Saturday, 29 September 2018

Movie Review: Fried Green Tomatoes (1991)


A drama about friendship and women's empowerment across the generations, Fried Green Tomatoes has a sprawling story and good performances, but lacks narrative focus.

The story is set in Alabama over two timelines. In the present, while on a visit to her husband's aunt at a seniors' care home, middle-aged and frumpy Evelyn (Kathy Bates) bumps into the kindly and elderly Ninny Threadgoode (Jessica Tandy). Evelyn is suffering from neglect in her marriage to Ed (Gailard Sartain), and over the course of several visits is comforted and inspired by Ninny's family history stories.

Just after the Great War in the tiny rural community of Whistle Stop, spirited tomboy Imogene "Idgie" Threadgoode lost her loving brother Buddy (Chris O'Donnell) in a train accident. She withdrew further from her family and church, and gravitated towards the edges of the community, enjoying drinking and poker. Her worried mother (Lois Smith) eventually calls upon Ruth Jamison (Mary-Louise Parker), Buddy's former love, to try and cajole the growing Idgie (Mary Stuart Masterson) out of her shell.

After a rough start, Idgie and Ruth become best friends. But eventually Ruth gets married to the oily Frank Bennett (Nick Searcy) and moves to Georgia. Idgie later has to rescue the pregnant Ruth from an abusive marriage, and the two women open and operate the Whistle Stop Café. But with the Ku Klux Klan growing in influence and Frank determined to reclaim his child, trouble lies ahead.

Back in the present, Evelyn is empowered by the stories of the resolute and tenacious Idgie and Ruth, and starts to make changes in her life to seek he own happiness.

An adaptation of the novel by Fannie Flagg (who co-wrote the script) directed by Jon Avnet, Fried Green Tomatoes aims for a wistful story of women inspiring each other across generations, but is only partially successful. The episodic structure of Idgie's story, which may work well on the written page, translates into choppy cinematic presentation, lacking a cohesive arc. The jumping back and forth between the post-war depression era and the much less interesting modern-day story featuring Evelyn and her husband Ed does not help.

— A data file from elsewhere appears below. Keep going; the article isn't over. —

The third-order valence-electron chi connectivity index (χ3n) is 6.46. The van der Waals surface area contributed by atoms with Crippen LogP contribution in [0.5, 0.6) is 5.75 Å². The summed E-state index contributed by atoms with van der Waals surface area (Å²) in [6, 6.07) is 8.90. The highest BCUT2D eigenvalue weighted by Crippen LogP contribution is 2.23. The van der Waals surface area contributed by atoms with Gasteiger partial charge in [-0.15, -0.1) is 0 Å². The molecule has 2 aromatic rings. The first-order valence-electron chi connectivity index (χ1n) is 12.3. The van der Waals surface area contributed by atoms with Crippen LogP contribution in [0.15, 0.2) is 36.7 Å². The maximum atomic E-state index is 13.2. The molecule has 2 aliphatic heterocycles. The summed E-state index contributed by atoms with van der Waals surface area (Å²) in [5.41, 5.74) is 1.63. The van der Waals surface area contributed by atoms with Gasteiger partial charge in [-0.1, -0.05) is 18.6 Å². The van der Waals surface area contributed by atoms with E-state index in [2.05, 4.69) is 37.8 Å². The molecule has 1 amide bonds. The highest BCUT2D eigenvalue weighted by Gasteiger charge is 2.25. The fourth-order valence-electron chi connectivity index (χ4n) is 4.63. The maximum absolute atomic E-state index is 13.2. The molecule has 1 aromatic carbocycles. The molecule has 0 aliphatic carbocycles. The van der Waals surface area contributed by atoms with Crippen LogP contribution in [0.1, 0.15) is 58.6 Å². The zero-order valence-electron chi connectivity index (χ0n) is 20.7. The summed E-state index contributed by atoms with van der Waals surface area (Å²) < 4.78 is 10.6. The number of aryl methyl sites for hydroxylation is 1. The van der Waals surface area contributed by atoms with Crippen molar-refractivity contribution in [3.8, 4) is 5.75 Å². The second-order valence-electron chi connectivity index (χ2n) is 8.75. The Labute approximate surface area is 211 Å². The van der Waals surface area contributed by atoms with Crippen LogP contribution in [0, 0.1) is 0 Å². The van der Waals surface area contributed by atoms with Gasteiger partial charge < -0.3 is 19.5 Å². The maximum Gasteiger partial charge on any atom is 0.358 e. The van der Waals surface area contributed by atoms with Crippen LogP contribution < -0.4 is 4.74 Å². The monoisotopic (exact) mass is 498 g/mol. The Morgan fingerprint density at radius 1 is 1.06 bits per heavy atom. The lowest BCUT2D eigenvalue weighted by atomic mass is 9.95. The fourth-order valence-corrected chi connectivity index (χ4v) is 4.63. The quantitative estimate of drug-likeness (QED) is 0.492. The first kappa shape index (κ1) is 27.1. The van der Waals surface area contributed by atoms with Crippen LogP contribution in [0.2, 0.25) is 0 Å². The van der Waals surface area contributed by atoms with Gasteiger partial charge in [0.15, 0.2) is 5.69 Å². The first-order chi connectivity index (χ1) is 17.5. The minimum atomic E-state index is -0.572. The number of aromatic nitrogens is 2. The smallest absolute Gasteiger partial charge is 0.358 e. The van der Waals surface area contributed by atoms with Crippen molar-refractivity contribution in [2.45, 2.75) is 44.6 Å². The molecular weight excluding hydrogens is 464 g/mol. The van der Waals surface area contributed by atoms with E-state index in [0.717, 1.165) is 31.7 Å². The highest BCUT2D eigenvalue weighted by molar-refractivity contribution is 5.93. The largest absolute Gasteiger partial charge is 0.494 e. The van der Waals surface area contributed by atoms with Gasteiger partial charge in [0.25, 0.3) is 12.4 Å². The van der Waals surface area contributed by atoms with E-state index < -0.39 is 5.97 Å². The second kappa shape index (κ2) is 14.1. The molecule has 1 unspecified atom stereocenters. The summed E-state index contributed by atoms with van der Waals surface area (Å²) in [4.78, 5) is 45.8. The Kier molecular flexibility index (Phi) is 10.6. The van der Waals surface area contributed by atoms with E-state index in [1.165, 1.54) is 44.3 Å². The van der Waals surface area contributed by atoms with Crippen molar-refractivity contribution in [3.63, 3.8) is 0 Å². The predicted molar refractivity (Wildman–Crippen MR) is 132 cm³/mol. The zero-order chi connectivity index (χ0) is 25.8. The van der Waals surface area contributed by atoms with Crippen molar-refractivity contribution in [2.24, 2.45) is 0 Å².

What carries the film over its rough patches is a strong theme of friendship between Idgie and Ruth. In the book this is an unambiguous romance, but in search of a broader vanilla audience the film unfortunately reduces the relationship to coy hints of  love. Fried Green Tomatoes could have carried a memorable edge, instead it settles for bland instead of brave. Nevertheless, the soulful connection between the resourceful Idgie and the more circumspect Ruth radiates plenty of warmth at the heart of the film.

Other social themes pop up as expected in the nostalgic look back at simpler but still dangerous times. Racism, loss, abuse, and fiery religious sermons intermingle with plenty of family support and a sense of small community where everyone knows everyone and they all depend on each other to varying degrees.

The performances are uniformly good from the cast of mostly women, with Jessica Tandy and Mary Stuart Masterson notable standouts. Tandy finds the glint in the eye of an old woman with stories to tell, and is the only good thing in the modern-day episodes. Masterson is the rebel woman with a cause, pushing her tiny community towards the future by her sheer force of personality.

The final act of the film veers towards a half-baked investigation of a missing-person mystery introduced in the opening scene, and finally a mini courtroom drama complete with a surprise witness and spiritual payback of sorts. While the secret hidden within the lake near Whistle Stop keeps the fires burning, the further the film moves away from the core bond forged between Idgie and Ruth, the weaker it gets.

Like all side dishes, Fried Green Tomatoes taste better when surrounded by the genuine glow of family and friends.






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